Coop Switzerland also measures stores' compliance to the CAO program with such key performance indicators as lost sales and inventory levels. Lost sales are based on the difference between forecast and actual sales for items found to be out-of-stock. Lost sales are rare because using the CAO system, the retailer has achieved 99% product availability, compared to 97% to 98% previously, Harder said.
The system has also reduced stock levels in stores by 5% to 10%. “It allows you to have low stocks but at the same time a high degree of availability,” Harder noted. Even lower stock levels are possible, but “we want the shelves to look full,” he said.
Casino Groupe, a $28 billion retailer based in St. Etienne, France, reported on the results of its CAO program in April during a webinar sponsored by Aldata. The CAO application is part of Aldata's G.O.L.D. system, which Casino has implemented for 40 dry goods, dairy and nonfood warehouses, 267 supermarkets, 2,000 convenience stores and two hypermarkets, according to Bruno Raybaud, vice president, application integration for Casino.
The biggest wins stemming from the CAO program, Raybaud said, include a reduction in warehouse food stocks to 9.4 days in 2006 from 12.6 days in 2004; a drop in out-of-stocks of 0.7% in supermarkets; and a two-day gain in product delivery.
Perpetual inventory is generally considered the linchpin of CAO. “Any replenishment tool would only be half as effective without perpetual inventory,” said Paula Rosenblum, during the Aldata CAO webinar when she was vice president, retail research, Aberdeen Group (she is now executive director, Retail Systems Alert Group).
However, critics consider perpetual inventory to be one of the biggest obstacles to implementing CAO. “Perpetual inventory is very difficult to roll out in supermarkets; it's too labor intensive,” said Al Crawford, vice president of technology, CipherLab, Plano, Texas, a handheld terminals vendor. “You have to cycle-count religiously.” It only makes sense, he added, for certain high-value categories like HBA.
In implementing CAO, Hannaford Bros. enjoys the advantage of having already had perpetual inventory processes in place for the past decade, though Homa has updated it. It includes daily cycle counting. “Cycle counting scares people but you have to look at the overall value,” he said. “You get a better handle of what's in the store, including shrink.”
At Coop Switzerland's supermarkets, associates conduct an “evening walk” to identify products with three or fewer units on the shelf. They are also directed by a handheld terminal to exceptions flagged by the CAO system. “We work through the exceptions to get the best possible alignment between physical stock and stock listed in the books,” Harder said.
One simple way to support perpetual inventory is to remove the “quantity key” from the POS system so that cashiers are forced to scan each flavor of the same item, Bowen noted. Cycle counting, he suggested, can be done on a category-by-category basis. Overall, he said, “perpetual inventory is not outside the ability of any retailer. It's a matter of will.”
To Harder, the key to implementing CAO is getting store managers to trust the system. “If they interfere too much, you get worse results,” he said. “So it's an organizational question more than technology.” Coop Switzerland uses the store KPIs to monitor managers.
Harder also stressed that CAO is a gradual project. “You can get an ROI but you can't do it in five months for a supermarket,” he said. “It's a two-to-three-year project.” Each category needs to be piloted for four or five months in one store before it can be rolled out, he added.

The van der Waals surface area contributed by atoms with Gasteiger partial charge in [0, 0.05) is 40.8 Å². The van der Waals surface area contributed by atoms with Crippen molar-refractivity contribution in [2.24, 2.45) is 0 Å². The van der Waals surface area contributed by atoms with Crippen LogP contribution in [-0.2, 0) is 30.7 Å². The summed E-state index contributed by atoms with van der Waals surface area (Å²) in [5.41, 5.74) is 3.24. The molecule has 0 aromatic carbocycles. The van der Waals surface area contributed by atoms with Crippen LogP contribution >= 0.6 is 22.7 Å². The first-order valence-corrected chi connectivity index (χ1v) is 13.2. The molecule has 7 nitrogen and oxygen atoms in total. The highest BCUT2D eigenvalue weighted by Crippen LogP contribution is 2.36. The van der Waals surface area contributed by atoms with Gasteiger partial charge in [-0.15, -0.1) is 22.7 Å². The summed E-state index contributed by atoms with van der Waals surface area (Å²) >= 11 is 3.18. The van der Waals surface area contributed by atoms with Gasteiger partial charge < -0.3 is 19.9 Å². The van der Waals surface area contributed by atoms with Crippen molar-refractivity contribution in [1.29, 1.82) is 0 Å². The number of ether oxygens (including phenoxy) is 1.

Aldata also believes in a step-by-step approach to CAO. The company uses a roadmap that begins with “intelligent ordering” and inventory accuracy, and progresses to recommended order quantities and perpetual inventory before reaching CAO. And CAO itself can start with simple algorithms before moving on to sophisticated forecasting algorithms. Ultimately, store-based CAO can be aggregated to drive replenishment of products at the distribution center.
Homa cautioned that it's important for a retailer's other systems to be in good working order to support CAO. “You need good POS, planogram and scale systems,” he said. “Most retailers don't have that yet, which is why they're not jumping on the CAO bandwagon.”
He pointed out that a CAO pilot conducted by United Supermarkets, Lubbock, Texas, which was described at the 2004 Food Marketing Institute's Marketechnics show, ultimately failed. “You need to have your house in order before attempting this.”
For most chains, store ordering remains a manual process whereby a store associate strolls down aisles and inputs orders into a handheld terminal.
While large chains employ radio-frequency-based terminals that communicate to PCs via RF waves, smaller operators use terminals that send orders “acoustically” over the phone. However, more phones are converting to internet protocol telephony, which can't process acoustic transmissions.
CipherLab, Plano, Texas, a handheld terminal maker, is addressing this dilemma with a system called CipherXpress, which enables handhelds to transmit orders as FTP files over the Internet by linking to a PC.
Associated Grocers of the South, Birmingham, Ala., has rolled out CipherLab handhelds that incorporate CipherXpress to 50 of the 250 stores it services, according to Ron Burke, vice president, information technology. The terminals can communicate acoustically or over the Internet. Next year he plans to buy the units for the rest of the stores. “It's the size of a cell phone and has a great scanner,” he said. “You put it in a cradle and it goes via the Internet.”
The CipherLab handhelds also offer “Intelligent Order Entry,” which is a “baby version of computer-assisted ordering,” said Al Crawford, vice president of technology, CipherLab. Associated Grocers of the South is using this feature to validate that an item can be ordered, see the previous order, check backroom inventory and provide warnings when an unusually large order is made.